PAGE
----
Roman Art Essay, Research Paper
Our names function much like scripts that we act out in our day-to-day contact with other people. To put this idea another way, the way we see ourselves behaving is more or less the way we do behave in any given situation. According to this line of thinking, because names can have an effect on self-concept, names can indirectly influence how we act. However, research into the ways names affect people has uncovered a link that shows that our names, or at least other people’s reactions to our names, influence the way we behave even more directly.
The process that gives names their influence is the so-called self-fulfilling prophecy. Briefly explained, the self-fulfilling prophecy works this way. A man introduces himself to us as Percy. Immediately, our unconscious mind goes to work dredging up all the images and associations we have with that name. Without realizing it, we develop a mental picture, a set of expectations of what a Percy is like. This mental picture causes changes in our own behavior that are so subtle that we are not aware of them. However, Percy picks up on the messages we are sending by our actions, and he makes unconscious changes in his own way of acting to satisfy what he thinks we expect of him. In other words, we set up a situation which forces Percy to behave the way we think Percys are supposed to behave.
This process does not necessarily occur in every chance encounter or casual
meeting, although it very well can happen under these circumstances. However, it does occur sometimes in long-term relationships, especially those involving people on different status levels, such as a foreman-worker or teacher-student relationship. A major research study conducted in schools pointed this out.
Two investigators who made use of this insight were Herbert Harari and John W. McDavid. They were aware from previous studies that the more common names are regarded as generally more attractive, and they connote more favorable stereotypes. In contrast, the rare and unusual names are deemed less socially attractive and they connote negative stereotypes” (Harari and McDavid). They decided to test out the effects these facts would have on how teachers grade students’ essays by giving a group of eighty experienced teachers eight essays, four written by girls and four by boys, and asking the teachers to mark them. The essays were all of roughly the same quality, and the only identification on them was a first name and a bogus last initial. The boys’ names used were David, Elmer, Hubert, and Michael, and the girls’ names were Adelle, Bertha, Karen, and Lisa. The eight essays were all on different subjects, so Harari and McDavid took the precaution of mixing up the names and essays. In other words, in one teacher’s packet the essay about Tarzan had the name David on it, while in another packet the name David was on the essay about kites.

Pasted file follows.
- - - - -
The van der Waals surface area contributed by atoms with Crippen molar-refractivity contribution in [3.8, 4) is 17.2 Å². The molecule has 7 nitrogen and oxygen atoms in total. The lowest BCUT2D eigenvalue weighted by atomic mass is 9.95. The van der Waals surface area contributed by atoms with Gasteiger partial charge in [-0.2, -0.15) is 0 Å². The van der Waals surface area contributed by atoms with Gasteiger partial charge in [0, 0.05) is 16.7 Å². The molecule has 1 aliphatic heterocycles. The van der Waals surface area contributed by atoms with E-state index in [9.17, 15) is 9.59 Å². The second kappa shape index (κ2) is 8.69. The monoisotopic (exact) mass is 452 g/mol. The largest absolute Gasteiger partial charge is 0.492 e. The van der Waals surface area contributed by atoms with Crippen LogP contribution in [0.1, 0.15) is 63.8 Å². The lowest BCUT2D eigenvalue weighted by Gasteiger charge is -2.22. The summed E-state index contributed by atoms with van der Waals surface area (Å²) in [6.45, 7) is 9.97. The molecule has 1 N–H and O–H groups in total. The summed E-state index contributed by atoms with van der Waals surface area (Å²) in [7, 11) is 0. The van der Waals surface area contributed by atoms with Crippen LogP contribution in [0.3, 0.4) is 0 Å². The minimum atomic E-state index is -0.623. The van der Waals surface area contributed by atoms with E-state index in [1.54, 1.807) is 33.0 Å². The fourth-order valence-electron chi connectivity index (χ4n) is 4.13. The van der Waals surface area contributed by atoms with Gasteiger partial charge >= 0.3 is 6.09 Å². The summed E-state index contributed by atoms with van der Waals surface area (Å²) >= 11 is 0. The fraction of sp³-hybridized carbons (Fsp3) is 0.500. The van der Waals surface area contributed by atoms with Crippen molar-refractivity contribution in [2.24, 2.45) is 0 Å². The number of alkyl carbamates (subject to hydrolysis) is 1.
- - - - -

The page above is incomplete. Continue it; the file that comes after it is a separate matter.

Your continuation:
Before starting their work, the researchers predicted that papers attributed to children with common, popular names would get the higher scores, and among the boys,
at least, their prediction was correct. Papers “written” by David got the highest marks, those by Michael the second highest, those by Elmer the third highest, and those by Hubert the lowest. The girls’ papers were ranked somewhat differently than Harari and McDavid had predicted. Those by Adelle got the highest marks, followed by papers by Lisa, Karen, and Bertha, in that order. If the prediction had been perfectly accurate, Adelle would have followed Lisa and Karen. However, Harari and McDavid pointed out that the name Adelle has a strong stereotype of “scholarly” associated with it, and this stereotype may have been too strong for teachers to resist as they graded the essays.
In order to make sure that their conclusion about names influencing the teachers’ grading was correct, Harari and McDavid repeated the experiment using eighty undergraduate psychology students as graders. The data from this group showed no pattern whatsoever, and this confirmed the original idea that there was nothing about the essays themselves or the way in which the experiment was conducted that biased the results. Instead, the experienced teachers had developed definite positive attitudes toward children with more popular names over the years, and they unconsciously favored these children as they graded their papers.
Given this information about teachers’ reactions to names, we can logically assume that the same types of reactions occur in people in other professions and in similar supervisory relationships. Teachers and students happen to be relatively easy groups to study. As a result, these groups tend to be investigated more than others. Until
more research results are available, we can only wonder how many people fail to receive
promotions in the military or on the assembly line because of their names. We can only
speculate about how many sales are lost or promising political careers are never gotten off the ground because of a name.
Harari, Herbert and John W. McDavid. “Name Stereotypes and Teachers’ Expectations.” Journal of Educational Psychology 65 (1973): 222-225
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